Al-Nusra’s severance from al-Qaeda reflects the internal tension between its identity as an Islamic-Syrian resistance organization and its Salafi jihadist identity. The organization that from the outset, in coordination with its commanders outside of Syria, refrained from selecting a name that would associate it directly with the al-Qaeda brand was diligent about embedding itself among the fighting forces in Syria since 2012 when it was founded. It recruited mainly Syrians to its ranks and cooperated with other organizations in Syria, including secular forces; it focused most of its efforts on fighting Assad’s army and ISIS, and subsequently, the Islamic State. Against this background, perhaps a convergence of additional factors tipped the scales in favor of al-Nusra’s dissociation from al-Qaeda. On the one hand are the understandings reached between the United States and Russia with regard to cooperation against al-Nusra, concurrent with the battle against the Islamic State. On the other hand are the pressures on the part of al-Nusra’s supporters in the Gulf states and factions under its leadership demanding the removal of the obstacle that prevents al-Nusra from being accepted as a partner in proceedings towards military, economic, and political arrangements in Syria.
The announcement of al-Nusra’s break from al-Qaeda triggered mixed responses from Islamic clerics among al-Qaeda supporters: there were calls for unity in the spirit of Islamic law, which serves as a common denominator that prevails over any formal separation; at the same time, there were calls warning of an American plot to take over Syria and gain an upper hand due to the factionalization of the forces. Dr. Hani al-Sibai, one of the chief Islamic clerics supporting al-Qaeda, even promised that no rivalries would develop between al-Qaeda and al-Nusra as had occurred between al-Qaeda and the Islamic State, saying, “A believer will not be bitten twice by the same snake.”
At this stage, it is difficult to assess if and how the rebranding of Jabhat al-Nusra will inject new content into the organization’s activities and mode of operations, or whether the move will lead the international coalition to accept the new organization as a partner in the political processes underway toward stabilizing a ceasefire in Syria and designing a solution for the country. Even if the international powers recognize Jabhat Fateh a-Sham as a partner, it is unclear how its leadership will contribute to the political process and what principles will be applied in the contacts with it. After all, al-Nusra considers mere contacts with the Western and Arab powers as heresy. Indeed, the severance from al-Qaeda, coupled with Julani’s rhetoric, does not signal any willingness thus far on the part of the “rebranded al-Nusra” to adopt the rules or the spirit of the game to reach a political solution in Syria.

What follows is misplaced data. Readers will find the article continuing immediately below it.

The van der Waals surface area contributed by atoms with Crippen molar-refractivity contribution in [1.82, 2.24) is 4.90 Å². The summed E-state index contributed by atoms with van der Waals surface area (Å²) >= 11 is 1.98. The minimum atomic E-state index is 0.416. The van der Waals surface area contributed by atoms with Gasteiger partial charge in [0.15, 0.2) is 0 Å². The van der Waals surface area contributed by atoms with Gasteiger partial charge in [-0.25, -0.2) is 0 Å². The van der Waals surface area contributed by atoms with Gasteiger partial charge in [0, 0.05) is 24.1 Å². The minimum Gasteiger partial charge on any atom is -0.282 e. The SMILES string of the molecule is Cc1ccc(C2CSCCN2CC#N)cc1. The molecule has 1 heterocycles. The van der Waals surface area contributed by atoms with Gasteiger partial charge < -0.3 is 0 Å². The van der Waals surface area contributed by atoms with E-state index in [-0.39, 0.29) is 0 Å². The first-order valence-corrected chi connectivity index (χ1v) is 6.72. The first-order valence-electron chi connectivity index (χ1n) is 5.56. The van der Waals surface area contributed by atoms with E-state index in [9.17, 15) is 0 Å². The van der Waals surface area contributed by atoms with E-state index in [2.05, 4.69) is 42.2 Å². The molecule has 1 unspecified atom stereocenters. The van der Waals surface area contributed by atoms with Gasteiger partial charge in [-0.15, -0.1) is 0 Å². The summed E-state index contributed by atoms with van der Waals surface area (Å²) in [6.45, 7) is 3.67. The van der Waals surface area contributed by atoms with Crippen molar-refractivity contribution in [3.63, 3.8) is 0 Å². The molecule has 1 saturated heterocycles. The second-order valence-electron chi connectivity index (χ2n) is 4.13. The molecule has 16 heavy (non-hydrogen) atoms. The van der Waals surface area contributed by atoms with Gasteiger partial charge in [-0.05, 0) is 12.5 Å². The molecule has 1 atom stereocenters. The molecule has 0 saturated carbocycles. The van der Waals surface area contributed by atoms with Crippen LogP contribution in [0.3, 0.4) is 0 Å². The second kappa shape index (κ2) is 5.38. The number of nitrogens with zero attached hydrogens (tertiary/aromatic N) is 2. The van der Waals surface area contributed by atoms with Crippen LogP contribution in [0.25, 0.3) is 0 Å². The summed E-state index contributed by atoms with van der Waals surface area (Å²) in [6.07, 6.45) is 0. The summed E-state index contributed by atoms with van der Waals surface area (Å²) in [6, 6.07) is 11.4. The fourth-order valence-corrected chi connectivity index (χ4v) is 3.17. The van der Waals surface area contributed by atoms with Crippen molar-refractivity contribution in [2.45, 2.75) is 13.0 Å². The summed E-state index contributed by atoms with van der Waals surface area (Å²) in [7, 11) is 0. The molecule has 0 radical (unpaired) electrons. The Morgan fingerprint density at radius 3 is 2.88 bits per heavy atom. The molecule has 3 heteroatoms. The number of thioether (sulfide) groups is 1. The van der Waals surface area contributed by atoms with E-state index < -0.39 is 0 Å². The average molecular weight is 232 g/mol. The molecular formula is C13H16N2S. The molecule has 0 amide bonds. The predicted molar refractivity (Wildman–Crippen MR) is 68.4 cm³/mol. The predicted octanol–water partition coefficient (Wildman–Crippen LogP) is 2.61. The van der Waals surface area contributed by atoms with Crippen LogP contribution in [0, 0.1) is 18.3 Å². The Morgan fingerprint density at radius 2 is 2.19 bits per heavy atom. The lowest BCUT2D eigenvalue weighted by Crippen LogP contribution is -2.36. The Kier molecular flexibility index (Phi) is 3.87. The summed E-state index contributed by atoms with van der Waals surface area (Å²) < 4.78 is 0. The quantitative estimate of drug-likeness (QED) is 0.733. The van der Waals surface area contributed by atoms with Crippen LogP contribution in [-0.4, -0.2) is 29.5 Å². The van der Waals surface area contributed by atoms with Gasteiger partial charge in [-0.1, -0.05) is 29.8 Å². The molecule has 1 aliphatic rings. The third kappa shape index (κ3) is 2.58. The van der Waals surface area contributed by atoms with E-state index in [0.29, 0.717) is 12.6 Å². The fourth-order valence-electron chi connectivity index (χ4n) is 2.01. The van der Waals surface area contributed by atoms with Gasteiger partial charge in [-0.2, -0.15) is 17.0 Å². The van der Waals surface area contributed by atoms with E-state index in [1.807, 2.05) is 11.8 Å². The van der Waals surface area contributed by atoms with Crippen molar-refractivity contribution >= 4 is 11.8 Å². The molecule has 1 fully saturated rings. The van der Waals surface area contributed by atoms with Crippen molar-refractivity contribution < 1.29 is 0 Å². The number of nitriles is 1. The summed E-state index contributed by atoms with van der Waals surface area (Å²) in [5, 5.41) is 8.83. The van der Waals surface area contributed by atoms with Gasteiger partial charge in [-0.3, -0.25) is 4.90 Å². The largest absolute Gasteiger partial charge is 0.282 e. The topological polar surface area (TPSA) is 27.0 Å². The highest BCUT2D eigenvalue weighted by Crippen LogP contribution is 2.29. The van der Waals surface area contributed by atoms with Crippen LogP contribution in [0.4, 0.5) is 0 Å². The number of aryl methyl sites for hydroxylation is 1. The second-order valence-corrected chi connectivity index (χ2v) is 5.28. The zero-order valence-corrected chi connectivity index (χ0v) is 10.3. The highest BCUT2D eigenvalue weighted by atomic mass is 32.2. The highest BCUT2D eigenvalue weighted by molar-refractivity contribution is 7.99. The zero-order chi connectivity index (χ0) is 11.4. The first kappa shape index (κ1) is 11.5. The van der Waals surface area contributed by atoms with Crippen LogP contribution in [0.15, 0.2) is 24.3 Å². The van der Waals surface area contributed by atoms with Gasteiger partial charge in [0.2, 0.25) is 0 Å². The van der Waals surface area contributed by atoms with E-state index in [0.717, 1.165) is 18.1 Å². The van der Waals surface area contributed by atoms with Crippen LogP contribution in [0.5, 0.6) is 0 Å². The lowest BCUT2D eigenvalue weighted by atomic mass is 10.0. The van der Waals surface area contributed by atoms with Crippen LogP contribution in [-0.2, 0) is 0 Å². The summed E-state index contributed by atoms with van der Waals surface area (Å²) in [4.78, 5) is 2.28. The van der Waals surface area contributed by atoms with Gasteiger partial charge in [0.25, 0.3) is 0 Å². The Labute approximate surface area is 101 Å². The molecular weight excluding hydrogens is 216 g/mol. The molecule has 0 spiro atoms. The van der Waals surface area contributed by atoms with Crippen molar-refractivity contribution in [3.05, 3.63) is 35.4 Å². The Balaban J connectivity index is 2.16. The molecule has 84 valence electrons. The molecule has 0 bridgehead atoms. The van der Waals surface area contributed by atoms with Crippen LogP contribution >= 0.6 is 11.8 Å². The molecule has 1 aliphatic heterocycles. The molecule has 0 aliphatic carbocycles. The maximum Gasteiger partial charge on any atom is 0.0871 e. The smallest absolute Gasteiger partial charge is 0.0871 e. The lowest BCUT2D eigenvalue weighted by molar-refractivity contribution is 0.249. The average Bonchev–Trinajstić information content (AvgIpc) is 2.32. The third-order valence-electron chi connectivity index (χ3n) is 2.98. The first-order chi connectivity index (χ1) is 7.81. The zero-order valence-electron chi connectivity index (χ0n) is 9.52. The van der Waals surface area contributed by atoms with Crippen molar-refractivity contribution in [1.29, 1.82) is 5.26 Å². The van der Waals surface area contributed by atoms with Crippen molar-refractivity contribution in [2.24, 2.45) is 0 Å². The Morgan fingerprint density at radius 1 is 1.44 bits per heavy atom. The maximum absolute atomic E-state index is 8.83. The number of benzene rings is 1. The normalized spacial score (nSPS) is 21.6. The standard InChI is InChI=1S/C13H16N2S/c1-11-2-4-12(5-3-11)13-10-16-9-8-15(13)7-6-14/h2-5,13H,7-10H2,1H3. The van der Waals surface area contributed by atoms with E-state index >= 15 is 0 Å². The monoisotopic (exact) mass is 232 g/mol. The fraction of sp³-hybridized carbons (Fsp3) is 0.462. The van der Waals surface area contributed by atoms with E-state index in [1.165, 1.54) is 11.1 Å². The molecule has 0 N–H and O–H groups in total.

If the United States and Russia would eventually respond favorably to Jabhat Fateh a-Sham’s organizational-managerial shift and suspend their military operations against it, it will be possible to challenge the new organization and demand that it institute additional measures that reflect its de facto departure from the policies that Jabhat al-Nusra implemented until now, as a precondition to the inclusion of Jabhat Fateh a-Sham among the partners to the political process in Syria. Such demands are liable to cause a rift in the new organization and spur al-Qaeda supporters to return to the Salafi-jihadist camp. And in any event, it is clear that al-Qaeda, under Zawahiri’s leadership, does not truly intend to relinquish its influence in the Syrian arena. Notwithstanding the formal annulment of vows by Jabhat al-Nusra, al-Qaeda still has many loyalists among the ranks of the new organization and among the groups operating in its surroundings. These loyalists will continue to represent al-Qaeda, espouse its values, and try to fulfill the vision of the formation of the emirate – a vision that is also shared by Julani himself. Therefore, at this stage, the Salafi-jihadist “leopard” inside Syria and elsewhere has likely not changed its spots.
The security and intelligence agencies in Israel understand that a-Nusra’s rebranding and the announcement of its severance from al-Qaeda are meaningless in light of the threats conveyed in the latest speeches of Zawahiri and Julani alike: in his last speech Zawahiri reiterated that he longs for the day when the mujahidin will stand at Israel’s borders, conquering it and converting it to Islam. Zawahiri thus affirms that he has not relinquished his well-advertised vision regarding the fate of Israel, and that he will continue to act to realize it through his forces and their partners in Syria. Many who share his vision are among the ranks of the new organization. The threat was also conveyed in Julani’s statements about the principles of the new organization, whereby he has not surrendered his vision for sharia in the future Syria. Julani’s intimated threat against Israel is clear. Only if the organization or pragmatic factions inside it change their ways and toe the line on the matter of the political process in Syria under the conditions of the coalition headed by the United States, might Israel perhaps find pragmatic elements among them who will detach themselves from this vision, and be prepared to reach understandings and arrangements regarding the future shared border.